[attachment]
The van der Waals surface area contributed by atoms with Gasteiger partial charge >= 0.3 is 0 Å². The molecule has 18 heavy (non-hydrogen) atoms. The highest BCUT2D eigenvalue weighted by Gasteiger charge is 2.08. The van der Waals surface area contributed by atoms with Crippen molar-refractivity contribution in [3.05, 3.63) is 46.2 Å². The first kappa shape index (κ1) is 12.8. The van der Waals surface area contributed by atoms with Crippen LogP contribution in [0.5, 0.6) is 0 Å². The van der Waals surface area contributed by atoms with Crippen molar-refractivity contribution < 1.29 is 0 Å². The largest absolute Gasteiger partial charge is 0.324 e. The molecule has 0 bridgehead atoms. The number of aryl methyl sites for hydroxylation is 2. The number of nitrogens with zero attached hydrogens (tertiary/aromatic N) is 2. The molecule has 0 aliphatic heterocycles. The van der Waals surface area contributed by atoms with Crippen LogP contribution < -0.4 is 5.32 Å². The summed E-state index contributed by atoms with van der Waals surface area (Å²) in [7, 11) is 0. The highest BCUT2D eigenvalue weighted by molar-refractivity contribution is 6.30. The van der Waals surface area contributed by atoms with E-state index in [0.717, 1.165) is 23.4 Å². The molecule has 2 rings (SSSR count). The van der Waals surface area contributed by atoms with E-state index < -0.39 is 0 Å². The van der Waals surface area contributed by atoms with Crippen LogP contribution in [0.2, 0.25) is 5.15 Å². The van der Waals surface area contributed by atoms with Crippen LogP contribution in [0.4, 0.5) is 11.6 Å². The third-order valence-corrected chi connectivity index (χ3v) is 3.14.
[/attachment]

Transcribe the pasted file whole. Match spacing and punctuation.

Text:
The van der Waals surface area contributed by atoms with Gasteiger partial charge >= 0.3 is 0 Å². The molecule has 18 heavy (non-hydrogen) atoms. The highest BCUT2D eigenvalue weighted by Gasteiger charge is 2.08. The van der Waals surface area contributed by atoms with Crippen molar-refractivity contribution in [3.05, 3.63) is 46.2 Å². The first kappa shape index (κ1) is 12.8. The van der Waals surface area contributed by atoms with Crippen LogP contribution in [0.5, 0.6) is 0 Å². The van der Waals surface area contributed by atoms with Crippen molar-refractivity contribution < 1.29 is 0 Å². The largest absolute Gasteiger partial charge is 0.324 e. The molecule has 0 bridgehead atoms. The number of aryl methyl sites for hydroxylation is 2. The number of nitrogens with zero attached hydrogens (tertiary/aromatic N) is 2. The molecule has 0 aliphatic heterocycles. The van der Waals surface area contributed by atoms with Crippen LogP contribution < -0.4 is 5.32 Å². The summed E-state index contributed by atoms with van der Waals surface area (Å²) in [7, 11) is 0. The highest BCUT2D eigenvalue weighted by molar-refractivity contribution is 6.30. The van der Waals surface area contributed by atoms with E-state index in [0.717, 1.165) is 23.4 Å². The molecule has 2 rings (SSSR count). The van der Waals surface area contributed by atoms with E-state index < -0.39 is 0 Å². The van der Waals surface area contributed by atoms with Crippen LogP contribution in [0.2, 0.25) is 5.15 Å². The van der Waals surface area contributed by atoms with Crippen LogP contribution in [0.4, 0.5) is 11.6 Å². The third-order valence-corrected chi connectivity index (χ3v) is 3.14.